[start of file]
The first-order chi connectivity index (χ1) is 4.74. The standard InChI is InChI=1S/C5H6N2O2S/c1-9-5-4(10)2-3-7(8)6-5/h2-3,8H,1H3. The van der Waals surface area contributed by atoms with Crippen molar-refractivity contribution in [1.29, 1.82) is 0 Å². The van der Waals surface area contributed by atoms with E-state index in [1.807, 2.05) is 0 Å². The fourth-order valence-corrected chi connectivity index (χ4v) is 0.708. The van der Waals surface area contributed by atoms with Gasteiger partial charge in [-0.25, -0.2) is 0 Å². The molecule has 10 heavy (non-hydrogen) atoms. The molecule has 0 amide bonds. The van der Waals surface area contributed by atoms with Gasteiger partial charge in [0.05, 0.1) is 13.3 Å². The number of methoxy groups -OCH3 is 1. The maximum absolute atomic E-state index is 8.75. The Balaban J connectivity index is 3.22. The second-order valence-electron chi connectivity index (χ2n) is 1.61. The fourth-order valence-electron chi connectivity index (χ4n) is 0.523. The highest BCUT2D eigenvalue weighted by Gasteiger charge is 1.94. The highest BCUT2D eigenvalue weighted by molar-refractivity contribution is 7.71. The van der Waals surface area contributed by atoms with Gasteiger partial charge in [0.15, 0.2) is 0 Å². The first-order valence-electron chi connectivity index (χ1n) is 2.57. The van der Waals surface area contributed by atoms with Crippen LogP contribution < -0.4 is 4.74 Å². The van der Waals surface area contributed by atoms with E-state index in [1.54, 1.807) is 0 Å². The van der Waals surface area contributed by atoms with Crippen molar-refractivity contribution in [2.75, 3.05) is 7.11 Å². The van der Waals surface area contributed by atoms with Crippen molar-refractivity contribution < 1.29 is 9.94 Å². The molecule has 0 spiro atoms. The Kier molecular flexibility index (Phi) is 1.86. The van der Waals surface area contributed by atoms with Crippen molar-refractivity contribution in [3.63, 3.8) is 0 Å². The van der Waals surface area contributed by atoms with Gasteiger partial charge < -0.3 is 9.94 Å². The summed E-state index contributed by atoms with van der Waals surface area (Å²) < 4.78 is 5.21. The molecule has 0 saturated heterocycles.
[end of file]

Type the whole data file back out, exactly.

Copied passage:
The first-order chi connectivity index (χ1) is 4.74. The standard InChI is InChI=1S/C5H6N2O2S/c1-9-5-4(10)2-3-7(8)6-5/h2-3,8H,1H3. The van der Waals surface area contributed by atoms with Crippen molar-refractivity contribution in [1.29, 1.82) is 0 Å². The van der Waals surface area contributed by atoms with E-state index in [1.807, 2.05) is 0 Å². The fourth-order valence-corrected chi connectivity index (χ4v) is 0.708. The van der Waals surface area contributed by atoms with Gasteiger partial charge in [-0.25, -0.2) is 0 Å². The molecule has 10 heavy (non-hydrogen) atoms. The molecule has 0 amide bonds. The van der Waals surface area contributed by atoms with Gasteiger partial charge in [0.05, 0.1) is 13.3 Å². The number of methoxy groups -OCH3 is 1. The maximum absolute atomic E-state index is 8.75. The Balaban J connectivity index is 3.22. The second-order valence-electron chi connectivity index (χ2n) is 1.61. The fourth-order valence-electron chi connectivity index (χ4n) is 0.523. The highest BCUT2D eigenvalue weighted by Gasteiger charge is 1.94. The highest BCUT2D eigenvalue weighted by molar-refractivity contribution is 7.71. The van der Waals surface area contributed by atoms with Gasteiger partial charge in [0.15, 0.2) is 0 Å². The first-order valence-electron chi connectivity index (χ1n) is 2.57. The van der Waals surface area contributed by atoms with Crippen LogP contribution < -0.4 is 4.74 Å². The van der Waals surface area contributed by atoms with E-state index in [1.54, 1.807) is 0 Å². The van der Waals surface area contributed by atoms with Crippen molar-refractivity contribution in [2.75, 3.05) is 7.11 Å². The van der Waals surface area contributed by atoms with Crippen molar-refractivity contribution < 1.29 is 9.94 Å². The molecule has 0 spiro atoms. The Kier molecular flexibility index (Phi) is 1.86. The van der Waals surface area contributed by atoms with Crippen molar-refractivity contribution in [3.63, 3.8) is 0 Å². The van der Waals surface area contributed by atoms with Gasteiger partial charge < -0.3 is 9.94 Å². The summed E-state index contributed by atoms with van der Waals surface area (Å²) < 4.78 is 5.21. The molecule has 0 saturated heterocycles.